“Banff has offered artists the opportunity to pursue their work in an environment of inspiring physical grandeur, in company with fellow artists engaged in the act of creative exploration, in an institutional culture shaped by profound respect for the creative process. The gifts that Banff has offered to the creative spirit: the power of place, the luxury of time, the synergy of community, the opportunity to pursue hard creative work both in isolation yet in a community of like-minded people, remain important and relevant.”

--The Banff

Is this place real?

After a two hour and some flight over western Canada, an hour and forty-five airporter ride through flat Calgary in the dying light of Good Friday, surrounded by ominous mountain ranges still radiating faint illumination of their own I was now removed from any expectation of the familiar. Then further to drive past lodgings and shops of downtown Banff and after a quick steep incline I am deposited in front of a building in what seemed like your standard mountain installation that surely should reveal itself to be a façade for the world domination factory underground. After the van leaves there is only the whisper of snow flurries and lone light at the door.

The front desk was very quiet and deserted: now I'm sure that wherever they might be expecting me I am nowhere near it. But there was movement. A person! I mention that I am here for the conference and the girl readily asked for my information and set to giving me information of where to go and what to do. I'm at the right place after all.

The days that followed is now a memory of a whirlwind of activities that proved to be, well, quite a revelation and rather transformative. My part of this conference was a delight to me but it was because of all the great people I met there. My talk about story and storyboarding went rather well--I'm told by everyone in glowing terms how the talk and the Sunday workshops were inspiring and that's how I come to know this. Always a good idea to cross check when it comes to impressions.

As I understand it, the Banff Centre is fully funded by the government and "residents" get to live here and left alone to do their work. Scientists, business leaders, artists, writers, filmmakers…what have you. Craft a business plan, create an opera, prepare for a one-man exhibit, write the novel…or not. No pressure to even succeed at it. You are left alone. There are even cabins in the artists colony set off from the main campus, each designed by an architect, likely to their own satisfaction, what they think a retreat cabin for artists/writers could be (one was designed with the nautilus/golden mean layout and another is an actual boat lifted from a harbor and set in the middle of the woods). There are also more austere boxes that only leaves you room for a bed and a table which is fine by me if I were possessed by the muse and need no more distractions.

So, there you are, you have done the time and created your opus (or not) and then you leave. You take it with you and do what you will of it. The center has no stake in it. Huh? No cut? No expectation of any trade for this oasis of clarity and actual space and nourishing to do it in? Nope. Nada. Nada thing at all.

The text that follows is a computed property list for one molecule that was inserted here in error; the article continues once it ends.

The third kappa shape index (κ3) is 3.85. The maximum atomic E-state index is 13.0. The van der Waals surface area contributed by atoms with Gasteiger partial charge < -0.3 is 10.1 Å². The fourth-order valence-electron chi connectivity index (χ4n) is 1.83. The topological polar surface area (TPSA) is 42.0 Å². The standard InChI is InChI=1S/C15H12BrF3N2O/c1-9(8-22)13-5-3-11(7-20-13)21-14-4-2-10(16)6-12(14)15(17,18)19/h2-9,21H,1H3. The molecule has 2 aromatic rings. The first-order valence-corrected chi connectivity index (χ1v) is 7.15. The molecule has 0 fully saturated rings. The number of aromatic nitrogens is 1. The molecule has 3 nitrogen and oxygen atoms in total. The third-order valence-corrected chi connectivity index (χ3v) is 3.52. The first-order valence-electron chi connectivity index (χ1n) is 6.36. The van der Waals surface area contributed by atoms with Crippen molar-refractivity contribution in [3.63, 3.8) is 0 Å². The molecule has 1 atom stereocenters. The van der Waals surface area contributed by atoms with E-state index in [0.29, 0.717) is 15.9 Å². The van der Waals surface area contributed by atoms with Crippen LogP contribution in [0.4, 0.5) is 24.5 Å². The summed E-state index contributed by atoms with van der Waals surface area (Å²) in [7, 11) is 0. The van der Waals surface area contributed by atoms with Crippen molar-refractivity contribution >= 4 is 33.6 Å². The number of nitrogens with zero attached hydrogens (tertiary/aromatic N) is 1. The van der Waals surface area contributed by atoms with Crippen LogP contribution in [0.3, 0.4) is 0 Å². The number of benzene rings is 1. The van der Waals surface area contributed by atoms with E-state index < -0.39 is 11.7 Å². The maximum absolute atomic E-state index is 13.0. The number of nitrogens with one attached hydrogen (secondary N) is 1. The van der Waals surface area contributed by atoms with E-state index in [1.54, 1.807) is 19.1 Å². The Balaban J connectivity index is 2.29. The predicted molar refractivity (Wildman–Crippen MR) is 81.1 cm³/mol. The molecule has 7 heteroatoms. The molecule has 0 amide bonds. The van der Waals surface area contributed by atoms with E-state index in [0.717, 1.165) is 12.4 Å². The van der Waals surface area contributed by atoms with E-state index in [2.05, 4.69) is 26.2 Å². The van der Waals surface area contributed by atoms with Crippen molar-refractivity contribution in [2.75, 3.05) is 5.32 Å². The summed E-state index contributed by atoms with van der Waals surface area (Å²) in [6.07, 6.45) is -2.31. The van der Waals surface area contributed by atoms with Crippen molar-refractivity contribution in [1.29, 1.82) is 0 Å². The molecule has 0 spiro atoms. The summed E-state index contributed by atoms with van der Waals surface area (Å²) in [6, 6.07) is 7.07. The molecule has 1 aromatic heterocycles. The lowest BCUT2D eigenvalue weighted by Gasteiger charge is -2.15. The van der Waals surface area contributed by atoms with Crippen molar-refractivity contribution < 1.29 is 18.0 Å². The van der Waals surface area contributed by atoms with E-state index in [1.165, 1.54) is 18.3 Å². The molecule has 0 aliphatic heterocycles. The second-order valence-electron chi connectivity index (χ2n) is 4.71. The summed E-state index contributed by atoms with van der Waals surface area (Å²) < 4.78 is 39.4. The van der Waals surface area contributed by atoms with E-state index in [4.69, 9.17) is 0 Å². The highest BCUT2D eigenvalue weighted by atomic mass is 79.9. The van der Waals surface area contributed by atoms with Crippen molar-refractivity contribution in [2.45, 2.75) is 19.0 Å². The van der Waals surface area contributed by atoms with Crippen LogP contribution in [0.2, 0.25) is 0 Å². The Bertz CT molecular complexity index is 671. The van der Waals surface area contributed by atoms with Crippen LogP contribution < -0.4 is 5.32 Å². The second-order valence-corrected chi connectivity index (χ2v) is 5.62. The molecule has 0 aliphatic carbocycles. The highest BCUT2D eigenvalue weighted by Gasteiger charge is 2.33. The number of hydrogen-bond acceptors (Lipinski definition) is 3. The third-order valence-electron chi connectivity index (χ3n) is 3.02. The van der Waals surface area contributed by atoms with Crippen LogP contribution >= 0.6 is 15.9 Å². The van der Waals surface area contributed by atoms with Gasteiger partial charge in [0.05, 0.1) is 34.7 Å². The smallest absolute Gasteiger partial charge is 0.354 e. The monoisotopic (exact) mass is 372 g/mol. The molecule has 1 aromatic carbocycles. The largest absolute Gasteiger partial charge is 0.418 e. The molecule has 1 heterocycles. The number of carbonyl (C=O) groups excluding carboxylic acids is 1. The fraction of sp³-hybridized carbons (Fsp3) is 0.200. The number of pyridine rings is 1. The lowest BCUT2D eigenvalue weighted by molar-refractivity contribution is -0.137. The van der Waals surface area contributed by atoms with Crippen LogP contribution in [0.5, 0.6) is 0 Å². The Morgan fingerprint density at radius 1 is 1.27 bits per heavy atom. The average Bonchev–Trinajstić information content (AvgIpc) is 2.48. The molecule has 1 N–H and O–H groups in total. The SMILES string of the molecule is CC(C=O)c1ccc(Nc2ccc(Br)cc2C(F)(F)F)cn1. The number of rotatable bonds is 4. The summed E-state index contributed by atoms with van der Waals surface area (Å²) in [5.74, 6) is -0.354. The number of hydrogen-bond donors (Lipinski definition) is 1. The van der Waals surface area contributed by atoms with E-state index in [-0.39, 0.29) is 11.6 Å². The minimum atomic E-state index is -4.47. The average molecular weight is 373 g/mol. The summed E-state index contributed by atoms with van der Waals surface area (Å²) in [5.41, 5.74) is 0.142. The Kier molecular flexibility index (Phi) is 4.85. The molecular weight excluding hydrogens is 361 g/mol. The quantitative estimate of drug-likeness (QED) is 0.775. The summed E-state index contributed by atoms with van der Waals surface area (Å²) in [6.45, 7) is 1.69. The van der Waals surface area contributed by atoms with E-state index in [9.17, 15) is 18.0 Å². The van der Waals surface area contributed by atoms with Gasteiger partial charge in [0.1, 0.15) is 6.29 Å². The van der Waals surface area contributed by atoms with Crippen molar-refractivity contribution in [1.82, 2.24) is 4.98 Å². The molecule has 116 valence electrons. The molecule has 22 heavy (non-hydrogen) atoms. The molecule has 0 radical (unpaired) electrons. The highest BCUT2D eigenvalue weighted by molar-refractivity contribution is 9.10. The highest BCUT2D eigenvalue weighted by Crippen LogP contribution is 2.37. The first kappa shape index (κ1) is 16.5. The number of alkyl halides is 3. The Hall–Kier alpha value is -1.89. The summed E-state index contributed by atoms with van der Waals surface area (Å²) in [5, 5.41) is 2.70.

Oh, I love this so much.

The story workshop exercises. What a great group this was. Notice how animated everyone is. The stories we heard from everyone was just pure gold!

At a mixer after my talk in the convenient bar right next door—you probably thought this was going to be a stuffy place, didn't you?—I was further talked through by Sherry Moir about how many who start their residency here walk around rather lost and still not believing that this exchange is that one-sided. After a while they relax and get to the business of working. I tell Sherry that the obvious comparison is Shangri-la, of course. It has been called that. I tell her about my one escapist daydream of a place in my troubled adolescence and how strikingly close that mind picture resembles the centre. She shared how others seem to have similar stories of how they come to be at the Banff Centre, including herself. I like the mystical call and response that somehow happens in our lives and careful of what to characterize it as. So, we leave it as that and just maybe a faint hope that it is as magical as that.

I hope to return to this environment again someday and bring along my wife and kids. It is meant to be shared. And if you have the means and opportunity to go to the Banff Centre for any of their programs do try to make it happen, you won't be sorry.

My thanks to the organizers, Ken Bautista (Hot Rocket) for contacting me; Peter Hansen and his lovely family, Ruby and Donna Leny for the wondrous tour of Banff and Lake Louise; Lindsey Aufricht for welcoming me and giving me the campus tour, Sherry Moir for the inspiring dialogue; Terry Willox for the sage conversation; The speakers of the weekend, talent and grace all: Kris Pearn, Woody Woodman, Chris Tougas, and Jordan Oliwa. There are hordes of people I am forgetting—please forgive me. Everyone at the Banff Centre and the Banff New Media Accelerator Program.

Chad Kerychuk (digitaldreammachine) started this whole thing rolling to include me by mentioning my name as a possible speaker, my thanks to him for touching this off. Read his very thorough recounting of all that went on (I was only there for two days of the thing, see)in his blog here.

Special mention: Joel Ben Izzy. I used two of his workshop exercises that weekend. He had generously given his blessing for me to take them on the road.

My thanks to Tess and the kids for maintaining me through all. I am nowhere near as clear of anything without their guidance.


The Banff Centre
Banff New Media Accelerator Program
Hot Rocket
Northern Alberta Institute of Technology
Digital dream machine blog

Joel Ben Izzy